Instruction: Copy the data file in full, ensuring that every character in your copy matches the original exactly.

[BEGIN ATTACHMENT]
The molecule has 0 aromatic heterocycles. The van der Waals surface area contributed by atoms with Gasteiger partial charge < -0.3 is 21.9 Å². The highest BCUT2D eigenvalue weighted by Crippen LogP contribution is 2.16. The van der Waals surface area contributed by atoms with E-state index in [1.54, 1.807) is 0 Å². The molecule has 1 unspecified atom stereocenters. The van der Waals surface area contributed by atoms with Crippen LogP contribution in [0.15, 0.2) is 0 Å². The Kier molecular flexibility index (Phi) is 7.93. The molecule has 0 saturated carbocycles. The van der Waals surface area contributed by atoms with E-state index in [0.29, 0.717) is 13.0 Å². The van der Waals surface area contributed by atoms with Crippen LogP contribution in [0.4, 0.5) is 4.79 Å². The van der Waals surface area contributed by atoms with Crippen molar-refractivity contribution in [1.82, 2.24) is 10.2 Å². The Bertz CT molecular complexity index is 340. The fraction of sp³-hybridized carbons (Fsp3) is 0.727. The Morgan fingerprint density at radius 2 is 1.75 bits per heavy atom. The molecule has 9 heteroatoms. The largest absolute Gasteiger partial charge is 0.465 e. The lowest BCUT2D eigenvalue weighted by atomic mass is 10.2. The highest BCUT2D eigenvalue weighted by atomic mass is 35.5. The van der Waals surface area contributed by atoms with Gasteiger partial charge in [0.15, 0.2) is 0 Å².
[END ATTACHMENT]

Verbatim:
The molecule has 0 aromatic heterocycles. The van der Waals surface area contributed by atoms with Gasteiger partial charge < -0.3 is 21.9 Å². The highest BCUT2D eigenvalue weighted by Crippen LogP contribution is 2.16. The van der Waals surface area contributed by atoms with E-state index in [1.54, 1.807) is 0 Å². The molecule has 1 unspecified atom stereocenters. The van der Waals surface area contributed by atoms with Crippen LogP contribution in [0.15, 0.2) is 0 Å². The Kier molecular flexibility index (Phi) is 7.93. The molecule has 0 saturated carbocycles. The van der Waals surface area contributed by atoms with E-state index in [0.29, 0.717) is 13.0 Å². The van der Waals surface area contributed by atoms with Crippen LogP contribution in [0.4, 0.5) is 4.79 Å². The van der Waals surface area contributed by atoms with Crippen molar-refractivity contribution in [1.82, 2.24) is 10.2 Å². The Bertz CT molecular complexity index is 340. The fraction of sp³-hybridized carbons (Fsp3) is 0.727. The Morgan fingerprint density at radius 2 is 1.75 bits per heavy atom. The molecule has 9 heteroatoms. The largest absolute Gasteiger partial charge is 0.465 e. The lowest BCUT2D eigenvalue weighted by atomic mass is 10.2. The highest BCUT2D eigenvalue weighted by atomic mass is 35.5. The van der Waals surface area contributed by atoms with Gasteiger partial charge in [0.15, 0.2) is 0 Å².